“3D concrete printing technology as a facet of robotic computer aided shotcrete has real potential to revolutionize the construction industry, and our aim is to bring that transformation closer,” said Pugh, a former California General Engineering Contractor with a specialty in dielectric materials manufacturing and experience handling high efficiency [low loss] electrical energy insulated conductor infrastructure systems.
“Our study explored how different nano sheet aluminosilicate patterns affected the reformed structural integrity of plastic clay soils, and for the first time revealed the scientific benefit of a bio-inspired clean approach in inorganic mineral bonds [referred to as covalent bonds].
“We know that natural materials like Scorpion exoskeletons have evolved into high-performance structures over millions of years, so by mimicking their key advantages we can follow where nature has already innovated.”
3D printing for construction
The automation of concrete sheet panel construction is set to transform how we build, with construction tools, materials, and Green methods that will soon be known as the next frontier in the automation and digital data-driven revolution known as Industry 4.0.
A 3D shot-Crete dispenser builds houses or makes structural components or feeds a pavement screed by depositing the material layer-by-layer, unlike the traditional approach of casting concrete in a mold. This novel equipment utilizes the concept of volumetric mixing and dispensing insitu [onsite].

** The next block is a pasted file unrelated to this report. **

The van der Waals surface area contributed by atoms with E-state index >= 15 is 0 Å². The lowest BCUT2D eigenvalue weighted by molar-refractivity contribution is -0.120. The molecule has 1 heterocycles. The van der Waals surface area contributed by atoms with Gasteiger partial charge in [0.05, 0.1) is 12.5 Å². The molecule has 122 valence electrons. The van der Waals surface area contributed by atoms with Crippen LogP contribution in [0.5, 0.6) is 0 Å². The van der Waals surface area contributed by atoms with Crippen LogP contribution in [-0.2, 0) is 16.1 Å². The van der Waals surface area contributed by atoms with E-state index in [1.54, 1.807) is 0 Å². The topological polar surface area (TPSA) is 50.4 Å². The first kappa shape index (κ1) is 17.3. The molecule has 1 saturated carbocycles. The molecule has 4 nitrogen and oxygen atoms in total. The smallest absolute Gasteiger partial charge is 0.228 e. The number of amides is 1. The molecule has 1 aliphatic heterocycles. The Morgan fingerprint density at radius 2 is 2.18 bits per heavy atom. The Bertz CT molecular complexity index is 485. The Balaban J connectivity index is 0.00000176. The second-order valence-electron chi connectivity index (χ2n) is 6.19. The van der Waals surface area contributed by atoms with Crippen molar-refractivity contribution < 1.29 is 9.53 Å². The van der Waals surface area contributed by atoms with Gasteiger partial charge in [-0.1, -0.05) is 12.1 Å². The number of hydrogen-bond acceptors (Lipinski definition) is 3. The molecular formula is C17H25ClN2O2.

With the latest technology, a house exoskeleton can be 3D printed in just 24 hours for allegedly half the cost of a stick build wall, ceiling and roof weather resistant shell. Promoters of the craft claim the world’s first 3D printed community began in 2019 in Mexico.
The emerging industry is already supporting architectural and engineering innovation, such as a 3D printed office building in Dubai, a nature-mimicking concrete bridge in Madrid and The Netherlands’ sail-shaped “Europe Building, and a hotel in the Philippines “
Our research team out of Terra Bella/Porterville/Springville, California focuses on soil cements, exploring ways to enhance the clay subgrade of inferior soils in agriculture zones using different mineral and water combinations to stabilize these soils and render them suitable for such diverse applications from rapid plant growth to handling truck traffic on all weather roads with fewer potholes made possible using nano- pattern design, geopolymer powders, modelling, design optimization and reinforcement options.
Patterns for printing
The most conventional pattern used in 3D printing is unidirectional, where layers are laid down on top of each other in parallel lines [similar to lifts in asphalt pavement].
An unpublished study by our team was based on using Additive Manufacturing for improving sustainable pavements and infrastructure repair. We investigated the effect of different nano-sheet silicate mineral patterns and the impact that they might contribute to dynamic strength when reinforced [copolymerized] with landfill diverted upcycled synthetic carpet fibers to enhance concrete ductility and promote lower temperature asphalt pavement mix designs. [available on request]
Previous research by ACI [American Concrete Institute] found that including 1-2% short polyester fibers in an ordinary concrete mix reduces defects and porosity, increasing strength. The fibers also help the concrete harden sooner without deformation shrinkage, on hot days and mass pours.